41. The apparatus of claim 37 wherein the second portion of the mouthpiece has a length of about 8 inches.
42. A method comprising:
applying an oscillating force to a chest of a patient;
positioning a mouthpiece in a mouth of the patient for the patient to breathe through while the oscillating force is applied to the chest; and
collecting a sputum sample from the patient which is induced by the oscillating force and the mouthpiece.
43. The method of claim 42 and further comprising:
supplying a nebulized solution for the patient to inhale while applying the oscillating force.
44. The method of claim 42 and further comprising:
providing assessment following cytological evaluation of the sputum sample to determine the presence of or the patient's risk for a pulmonary disorder.
45. The method of claim 44 wherein the patient is classified as to risk of lung cancer based upon assessment.
46. The method of claim 42 wherein positioning the mouthpiece includes placing a first portion of the mouthpiece into the patient's mouth to hold the patient's tongue depressed.
47. The method of claim 42 wherein the mouthpiece is sized to permit airflow velocities of greater than about 50 ml/cycle while applying the oscillating force.
48. The method of claim 42 and further comprising:
interrupting the applying of the oscillating force to permit the patient to expectorate induced sputum into a sampling container.
49. The apparatus of claim 18 wherein the mouthpiece has a length adapted for limiting loss of an aerosolized solution.
50. The apparatus of claim 18 wherein the mouthpiece has a first portion adapted for location inside the patient's mouth and a second portion adapted for location outside the patient's mouth, the second portion having a length of about 8 inches.
51. The apparatus of claim 18 wherein the mouthpiece is sized to permit an airflow velocity of greater than 50 ml/cycle.
52. The apparatus of claim 18 wherein the mouthpiece is sized to permit an airflow velocity of about 90 ml/cycle.
53. The apparatus of claim 18 wherein the mouthpiece extends about 1.5 inches into the patient's mouth.
54. The apparatus of claim 18 wherein the mouthpiece is sized to maximize airflow velocity and minimize the loss of an aerosolized solution.
55. The apparatus of claim 18 wherein a sputum sample is induced by the force applied by the chest compression vest.
Description
CROSS-REFERENCE TO RELATED APPLICATION(S)

This application is related to “Chest Compression Vest with Front Panel Bib” and “Chest Compression Vest with Connecting Belt”, which were filed on the same day and also assigned to American Biosystems.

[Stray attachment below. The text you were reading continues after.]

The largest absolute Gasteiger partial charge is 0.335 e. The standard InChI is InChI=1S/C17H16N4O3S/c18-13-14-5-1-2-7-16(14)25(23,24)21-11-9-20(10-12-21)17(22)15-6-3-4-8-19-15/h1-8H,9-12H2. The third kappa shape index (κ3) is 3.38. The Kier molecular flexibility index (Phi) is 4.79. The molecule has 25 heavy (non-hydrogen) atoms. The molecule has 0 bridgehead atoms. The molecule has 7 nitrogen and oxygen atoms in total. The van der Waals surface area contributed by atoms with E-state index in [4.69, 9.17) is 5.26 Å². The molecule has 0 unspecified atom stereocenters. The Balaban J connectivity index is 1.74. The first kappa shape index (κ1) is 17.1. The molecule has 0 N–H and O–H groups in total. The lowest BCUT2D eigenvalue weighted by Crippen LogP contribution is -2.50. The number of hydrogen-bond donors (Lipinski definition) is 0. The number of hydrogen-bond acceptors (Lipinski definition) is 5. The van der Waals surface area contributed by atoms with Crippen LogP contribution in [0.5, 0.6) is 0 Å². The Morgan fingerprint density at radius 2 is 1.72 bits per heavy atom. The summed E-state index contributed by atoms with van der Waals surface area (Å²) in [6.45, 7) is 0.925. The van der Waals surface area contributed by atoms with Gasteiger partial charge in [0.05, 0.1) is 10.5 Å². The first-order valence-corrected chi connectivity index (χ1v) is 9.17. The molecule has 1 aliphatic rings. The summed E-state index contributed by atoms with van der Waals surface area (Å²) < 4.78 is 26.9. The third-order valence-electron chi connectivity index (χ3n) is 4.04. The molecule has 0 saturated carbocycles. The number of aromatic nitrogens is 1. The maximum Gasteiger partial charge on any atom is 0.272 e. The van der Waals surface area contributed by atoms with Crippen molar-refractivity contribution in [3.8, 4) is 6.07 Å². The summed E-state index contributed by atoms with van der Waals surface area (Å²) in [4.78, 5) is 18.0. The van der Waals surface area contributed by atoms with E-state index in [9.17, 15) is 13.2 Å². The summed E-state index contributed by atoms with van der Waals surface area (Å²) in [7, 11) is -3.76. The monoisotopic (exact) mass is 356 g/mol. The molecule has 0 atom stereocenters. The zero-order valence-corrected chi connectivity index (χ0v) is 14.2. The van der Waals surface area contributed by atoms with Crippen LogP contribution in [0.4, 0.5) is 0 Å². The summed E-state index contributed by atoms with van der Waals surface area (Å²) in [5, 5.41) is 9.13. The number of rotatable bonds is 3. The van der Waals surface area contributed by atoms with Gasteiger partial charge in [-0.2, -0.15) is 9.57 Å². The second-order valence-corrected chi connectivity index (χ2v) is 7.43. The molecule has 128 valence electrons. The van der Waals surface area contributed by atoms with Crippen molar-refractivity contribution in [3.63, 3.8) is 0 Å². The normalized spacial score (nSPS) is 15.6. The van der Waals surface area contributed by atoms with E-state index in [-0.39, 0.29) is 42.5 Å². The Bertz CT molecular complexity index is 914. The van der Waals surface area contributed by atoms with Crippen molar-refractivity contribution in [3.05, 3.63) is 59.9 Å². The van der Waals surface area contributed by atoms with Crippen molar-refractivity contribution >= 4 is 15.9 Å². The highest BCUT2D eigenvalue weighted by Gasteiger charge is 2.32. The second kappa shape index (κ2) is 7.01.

BACKGROUND OF THE INVENTION

The present invention relates to an apparatus and method for inducing sputum samples from a patient. In particular, the present invention relates to obtaining high quality sputum samples for diagnosing pulmonary disorders, especially lung cancer.

Lung cancer has a survival rate of only 14% and is the leading cause of cancer death in the United States. The poor prognosis for lung cancer is related to both the lack of effective early detection methods, and the inability to precisely locate the diseased area of the lung to be treated. However, improved imaging techniques now allow much better tumor location capabilities, once detected, to allow specific treatment even at very early stages.

A cooperative trial undertaken by Johns Hopkins Oncology Center, Memorial Sloan-Kettering Cancer Center, and the Mayo Clinic utilized sputum induction as an early screening method to determine if a reduction in lung cancer deaths could be achieved. This study showed the resectability and survival rates among the study group were higher than among the control group, but the mortality rates were not reduced. This result led health policy groups to conclude that this type of screening method could not be justified.

These findings discouraged further research using sputum cytology for early cancer detection. Recent findings in lung tumor biology research renewed interest in the use of noninvasive techniques for screening. Biomarkers which indicate phenotypic and genotypic abnormalities and track the transformation of bronchial epithelium into a malignant tumor have been found. Sputum samples are prime candidates for diagnosing cancer with biomarkers, because it is believed that exfoliated epithelial cells recovered in sputum samples may provide the earliest indicators of lung cancer. A number of molecular genetic techniques have provided evidence that biomarkers can be detected in sputum.

Studies utilizing computer assisted, high-resolution image analysis have detected changes associated with cell transformation in normal appearing sputum samples, and also squamous cell carcinomas were detected in otherwise normal appearing epithelial cells. In addition, a number of monoclonal antibodies have been used to detect tumor-associated surface antigens on bronchial epithelial cells prior to the development of a pulmonary neoplasm. These types of studies strongly indicated that sputum cytology had the potential to improve the sensitivity, specificity, and predictive value for early diagnostic screening.